Translation fail posts are very common on social media and make us all laugh... a lot. The funny part of these memes is that very often, they don’t have harsh consequences, it is just a good laugh to start the day. They instantly become less amusing when the consequences become seriously damaging for businesses, or worse for people’s lives.
The quality of a translated text can change dramatically because of a few critical translation mistakes and these can expose you to disputes, financial liability, or even lawsuits. When you communicate with translated marketing content, produce translated documents to courts, translate medical reports for treating your patients, you can be held responsible for the translated content. Needless to say, bad translations may lead to huge compensations.
This article is about translation errors in marketing, translation fails in advertising, and in particular, 5 famous translation mistakes that cost millions.
We will give examples and see how to avoid these translation mistakes.
Let’s start with 5 of the most famous translation errors that cost millions.
1 - Translation fails on an earnings report cost millions to Sharp
In late 2012, when Sharp Corp. delivered its earnings report, the outlook was disheartening, as the organization had been falling altogether behind the electronic goliaths, losing market share consistently. When Sharp asked for the translation from Japanese into English of their financial report, the translation stated their acknowledgment of the company’s struggles as "material doubt" that the organization could keep on being an "ongoing concern." The language in the English translation sounded a lot more grounded and gloomier than the original Japanese statement. According to the translation, the organization had essentially anticipated its own end. Investors were terrified. Sharp's stock plunged much farther to a complete yearly decline of 75%.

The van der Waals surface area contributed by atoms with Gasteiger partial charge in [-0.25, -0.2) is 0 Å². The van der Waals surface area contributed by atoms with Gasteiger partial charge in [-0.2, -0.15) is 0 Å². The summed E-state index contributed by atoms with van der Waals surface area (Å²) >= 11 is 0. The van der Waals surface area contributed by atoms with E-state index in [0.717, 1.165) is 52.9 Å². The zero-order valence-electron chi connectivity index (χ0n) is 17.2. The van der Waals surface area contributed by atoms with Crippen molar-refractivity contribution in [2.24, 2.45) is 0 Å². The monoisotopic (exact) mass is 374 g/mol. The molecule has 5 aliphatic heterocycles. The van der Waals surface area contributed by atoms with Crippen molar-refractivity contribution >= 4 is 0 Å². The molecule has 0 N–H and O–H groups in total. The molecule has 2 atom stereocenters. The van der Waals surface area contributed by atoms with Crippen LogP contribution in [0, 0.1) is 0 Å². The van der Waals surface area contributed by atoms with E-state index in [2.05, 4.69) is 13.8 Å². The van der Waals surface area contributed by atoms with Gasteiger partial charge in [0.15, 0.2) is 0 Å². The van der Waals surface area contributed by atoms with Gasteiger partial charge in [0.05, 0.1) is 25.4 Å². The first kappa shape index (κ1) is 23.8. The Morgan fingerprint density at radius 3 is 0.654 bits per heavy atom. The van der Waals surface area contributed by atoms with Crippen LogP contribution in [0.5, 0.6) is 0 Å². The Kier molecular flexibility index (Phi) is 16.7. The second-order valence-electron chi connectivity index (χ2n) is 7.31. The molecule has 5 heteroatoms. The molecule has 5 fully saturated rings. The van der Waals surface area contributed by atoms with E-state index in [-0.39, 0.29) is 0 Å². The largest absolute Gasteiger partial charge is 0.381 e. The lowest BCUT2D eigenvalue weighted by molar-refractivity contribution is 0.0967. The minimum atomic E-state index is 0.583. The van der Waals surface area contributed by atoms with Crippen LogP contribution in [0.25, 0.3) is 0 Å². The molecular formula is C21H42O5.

2 - Translation error that hurt HSBC’s brand image
As a major aspect of their multilingual advertising strategy, HSBC attempted to grow its "Assume Nothing" motto to some other languages. As HSBC highly esteems security and straightforwardness with their clients, speaking the language of their customers was definitely a great idea.
Nonetheless, what wasn't insightful was their inability to make sure the message in those target languages would retain the meaning and resonate with the speakers of those languages. Sadly, rather than "Assume Nothing", many translations meant "Do nothing" in the localized marketing content.
That translation error was implying that financial managers were doing nothing for the customers, which of course was very bad for the brand image.
Having spent 10 million dollars on the worldwide marketing campaign, HSBC cleared up this now-famous marketing translation fail and changed its slogan to “The World’s Local Bank”.
3 - Occidental Petroleum Corporation (OXY) vs Ecuador
In 2012, in the case between Occidental Petroleum Corporation (Oxy) and Ecuador, the court ruled that the Republic of Ecuador had breached the Bilateral Investment Treaty and awarded damages of 1.76 billion dollars.